The walls of room 204 in the Stoughton Area School District’s administrative building are lined with hundreds of colorful sticky notes – “Someone poured chocolate milk inside my fleece jacket,” or “Mr. Johnson, I don’t want her in my group,” the notes read.
The sticky notes describe real situations students at River Bluff Middle School have witnessed or experienced.
Adjacent to the sticky notes are handwritten posters explaining the result of such behavior, the “Costs of mistreatment: suicidal thoughts, depression, not wanting to come to school.”
The roughly 40 students in this room are being trained as safe school ambassadors as part of a nationwide program to empower students to stick up for their peers. They are given six skills to help support the target and discourage the aggressor.
The six skills are: Balancing, supporting, reasoning, distracting, active listening and getting help. Some skills are intuitive like distracting- this is meant to draw attention away from the act of mistreatment. Other skills take practice, like active listening which helps students respond to a person’s feelings.
During the initial training, after students write about peer mistreatment they have witnessed or experienced on those post-it notes, they role play — aggressor, target and ambassador. Students act out real scenarios and use one of the six skills to deescalate the situation.
The focal point of the initial training is to give students the tools to act in the moment they witness peer mistreatment, John Linney, a trainer for Community Matters, Safe School Ambassadors program, told the Hub. They don’t have to make an appointment with a counselor but rather de-escalate the drama immediately.
Since 2018, 43 students have been trained in the Stoughton program, and it continues to grow. Forty-seven students at Fox Prairie Elementary had the training at the beginning of November, 43 students from Sandhill Elementary School had the training on Nov. 21 and 22 and River Bluff Middle School had a second round of training Nov. 19 and 20.
“Why take the time to make someone else feel bad?” Cadi Jemilo, a veteran ambassador at RBMS asked rhetorically during a program meeting.
A Dane County Youth Assessment survey conducted in 2018 for Stoughton Area School District, confirmed more than 70% of students at RBMS have witnessed a bullying incident during the school year, and 33% of students reported being made fun of in the past 30 days. Suicidal thoughts were reported by 21.7% of middle schoolers in the past 12 months.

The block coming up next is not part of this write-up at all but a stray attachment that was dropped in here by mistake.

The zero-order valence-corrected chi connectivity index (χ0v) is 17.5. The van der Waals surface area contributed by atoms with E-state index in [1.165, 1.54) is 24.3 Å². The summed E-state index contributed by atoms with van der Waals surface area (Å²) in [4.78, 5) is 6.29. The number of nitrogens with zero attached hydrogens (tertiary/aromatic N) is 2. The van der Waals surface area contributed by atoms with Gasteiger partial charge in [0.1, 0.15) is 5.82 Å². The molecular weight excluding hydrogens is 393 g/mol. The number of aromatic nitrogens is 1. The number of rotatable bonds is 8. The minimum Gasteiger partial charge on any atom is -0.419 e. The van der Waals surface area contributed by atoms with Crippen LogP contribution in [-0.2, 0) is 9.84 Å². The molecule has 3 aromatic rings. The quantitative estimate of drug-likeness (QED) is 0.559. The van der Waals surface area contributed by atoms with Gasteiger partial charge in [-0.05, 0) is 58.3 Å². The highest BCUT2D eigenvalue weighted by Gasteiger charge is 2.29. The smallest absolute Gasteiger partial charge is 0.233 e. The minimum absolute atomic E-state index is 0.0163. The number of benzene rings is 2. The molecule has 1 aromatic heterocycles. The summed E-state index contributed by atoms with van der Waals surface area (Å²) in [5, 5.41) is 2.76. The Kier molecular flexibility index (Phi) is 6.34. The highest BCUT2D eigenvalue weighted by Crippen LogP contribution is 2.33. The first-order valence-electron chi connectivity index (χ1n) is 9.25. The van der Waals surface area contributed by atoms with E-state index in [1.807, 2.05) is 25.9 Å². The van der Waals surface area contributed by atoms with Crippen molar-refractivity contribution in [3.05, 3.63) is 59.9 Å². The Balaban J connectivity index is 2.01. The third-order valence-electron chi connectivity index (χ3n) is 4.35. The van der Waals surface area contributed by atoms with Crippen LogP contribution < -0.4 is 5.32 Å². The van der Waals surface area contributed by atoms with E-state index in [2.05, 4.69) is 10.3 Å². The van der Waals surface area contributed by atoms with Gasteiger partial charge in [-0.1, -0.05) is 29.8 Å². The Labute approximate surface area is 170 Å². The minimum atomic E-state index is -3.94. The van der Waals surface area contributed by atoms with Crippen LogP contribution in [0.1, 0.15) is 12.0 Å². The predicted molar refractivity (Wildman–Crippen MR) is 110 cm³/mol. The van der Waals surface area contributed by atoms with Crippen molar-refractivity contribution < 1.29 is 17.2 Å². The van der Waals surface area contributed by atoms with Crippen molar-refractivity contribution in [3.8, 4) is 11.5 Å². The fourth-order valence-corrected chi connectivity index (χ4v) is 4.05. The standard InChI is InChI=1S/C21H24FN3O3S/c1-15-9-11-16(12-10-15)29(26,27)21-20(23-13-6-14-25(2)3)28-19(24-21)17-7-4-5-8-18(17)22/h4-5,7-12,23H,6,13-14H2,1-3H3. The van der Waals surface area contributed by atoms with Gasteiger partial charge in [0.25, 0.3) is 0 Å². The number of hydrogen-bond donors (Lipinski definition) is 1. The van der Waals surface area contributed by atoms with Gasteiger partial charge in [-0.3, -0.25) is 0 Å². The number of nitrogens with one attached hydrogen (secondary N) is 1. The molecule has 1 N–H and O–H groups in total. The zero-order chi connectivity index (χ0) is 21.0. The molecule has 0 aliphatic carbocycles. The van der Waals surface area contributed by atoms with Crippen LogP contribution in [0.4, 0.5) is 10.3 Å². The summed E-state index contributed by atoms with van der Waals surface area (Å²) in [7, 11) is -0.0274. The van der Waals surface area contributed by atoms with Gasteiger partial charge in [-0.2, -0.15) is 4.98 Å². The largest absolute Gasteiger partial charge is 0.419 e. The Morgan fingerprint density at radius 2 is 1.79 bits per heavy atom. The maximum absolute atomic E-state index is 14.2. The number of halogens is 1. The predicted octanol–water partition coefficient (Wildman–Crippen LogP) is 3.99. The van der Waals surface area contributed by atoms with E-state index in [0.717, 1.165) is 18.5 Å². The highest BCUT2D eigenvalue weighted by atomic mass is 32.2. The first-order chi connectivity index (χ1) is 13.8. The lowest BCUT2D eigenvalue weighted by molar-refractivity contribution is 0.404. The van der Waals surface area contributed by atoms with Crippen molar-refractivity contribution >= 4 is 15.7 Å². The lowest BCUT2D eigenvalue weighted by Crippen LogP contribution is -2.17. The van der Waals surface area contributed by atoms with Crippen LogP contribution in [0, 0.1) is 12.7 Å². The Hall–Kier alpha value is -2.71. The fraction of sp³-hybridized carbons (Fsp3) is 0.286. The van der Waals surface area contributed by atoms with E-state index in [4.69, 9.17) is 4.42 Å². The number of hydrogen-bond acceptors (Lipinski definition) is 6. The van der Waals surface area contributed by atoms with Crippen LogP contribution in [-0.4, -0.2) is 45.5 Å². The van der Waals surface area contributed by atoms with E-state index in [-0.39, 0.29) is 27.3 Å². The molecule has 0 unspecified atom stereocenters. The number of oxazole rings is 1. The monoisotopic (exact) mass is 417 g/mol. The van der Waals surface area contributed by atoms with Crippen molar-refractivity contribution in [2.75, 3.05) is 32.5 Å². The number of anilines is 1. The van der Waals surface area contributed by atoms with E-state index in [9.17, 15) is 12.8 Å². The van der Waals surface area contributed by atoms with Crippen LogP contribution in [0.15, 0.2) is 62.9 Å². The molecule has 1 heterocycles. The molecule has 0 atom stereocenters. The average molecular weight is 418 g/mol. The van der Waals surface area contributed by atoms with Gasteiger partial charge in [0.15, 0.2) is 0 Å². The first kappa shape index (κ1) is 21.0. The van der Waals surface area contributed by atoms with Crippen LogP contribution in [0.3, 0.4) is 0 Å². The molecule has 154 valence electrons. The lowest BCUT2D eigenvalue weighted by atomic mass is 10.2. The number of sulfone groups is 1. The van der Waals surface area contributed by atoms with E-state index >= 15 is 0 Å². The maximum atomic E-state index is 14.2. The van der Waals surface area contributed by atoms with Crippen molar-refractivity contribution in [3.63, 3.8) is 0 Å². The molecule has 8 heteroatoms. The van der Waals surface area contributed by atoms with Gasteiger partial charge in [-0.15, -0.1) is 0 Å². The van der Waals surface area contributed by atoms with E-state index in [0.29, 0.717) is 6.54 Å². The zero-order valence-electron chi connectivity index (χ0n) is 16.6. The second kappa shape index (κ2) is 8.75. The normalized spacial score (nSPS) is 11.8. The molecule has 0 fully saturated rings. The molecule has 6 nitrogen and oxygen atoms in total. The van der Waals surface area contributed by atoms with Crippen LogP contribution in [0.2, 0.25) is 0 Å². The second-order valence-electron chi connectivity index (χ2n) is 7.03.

This information pushed Anne Fimreite, counselor at RBMS and organizer of the anti-bully ambassador program, to apply for several grants to get funding for the Safe School Ambassador program.
Ambassadors are trained to stop peer mistreatment in the moment with six essential skills that allows them to intervene when they see incidents happen. The students are nominated by educators and go through a 16-hour training.
Stoughton Wellness Coalition granted RBMS a three year, $6,500 grant, and the Wisconsin Department of Public instruction issued grants for the elementary schools.
After the initial training, students meet twice per month with one of nine adults who are considered “family group facilitators” who have also gone through the training. They work on projects like putting posters around the school and creating videos to show other students how to be ambassadors. Students also write about situations when they’ve intervened- this is meant to help students self reflect and track incidents going on in the school.
“We need to use students more to help with school safety and the school environment,” Fimreite wrote to the Hub in an email. “They can be a part of the solution. Students and adults can work together so that everyone feels welcomed, included and safe.”
Changing the norms
At a meeting in October, students drew posters with sayings like “blowing out someone else’s candle doesn’t make yours shine any brighter” or “Be kind, words don’t rewind.”
The goal is for these ambassadors to influence their circle of friends to stop peer mistreatment. Linney said the program is not for the “good kids,” but rather kids who have the most influence and the most social capital to change the norms of bullying from being “funny or cool,” to unacceptable.
Elsa Jones said she once witnessed a bully throw a peer’s school supplies in the trash. Jones said after the student dug their supplies out of the garbage, she was “really upset.”
“So I just confronted (the aggressor) and said, ‘Stop,’” Jones said.
That is all is takes sometimes, Jones said, to let the aggressor know their actions are not cool or funny.
Fimreite said students have a pulse on what is going on in the hallways and they are able to talk to their peers in a way adults can not, so it is important to have an inward out approach to stopping peer mistreatment.
“Students set the tone and the social norms in the school,” she said.
Students are always encouraged to get help from an adult when the situations are more involved, complicated or dangerous, such as fights, threats or suicidal thoughts.
Ambassadors said they feel they are making a difference and that they don’t do this for accolades, but rather to make their school a safe space for everyone.
At the end of the training on Nov. 20, Linney, told students they can influence the actions of others and make their school welcoming for everyone.
“Heroes are not big people with capes, heroes are people who look like you,” he said. “People who help out every day.”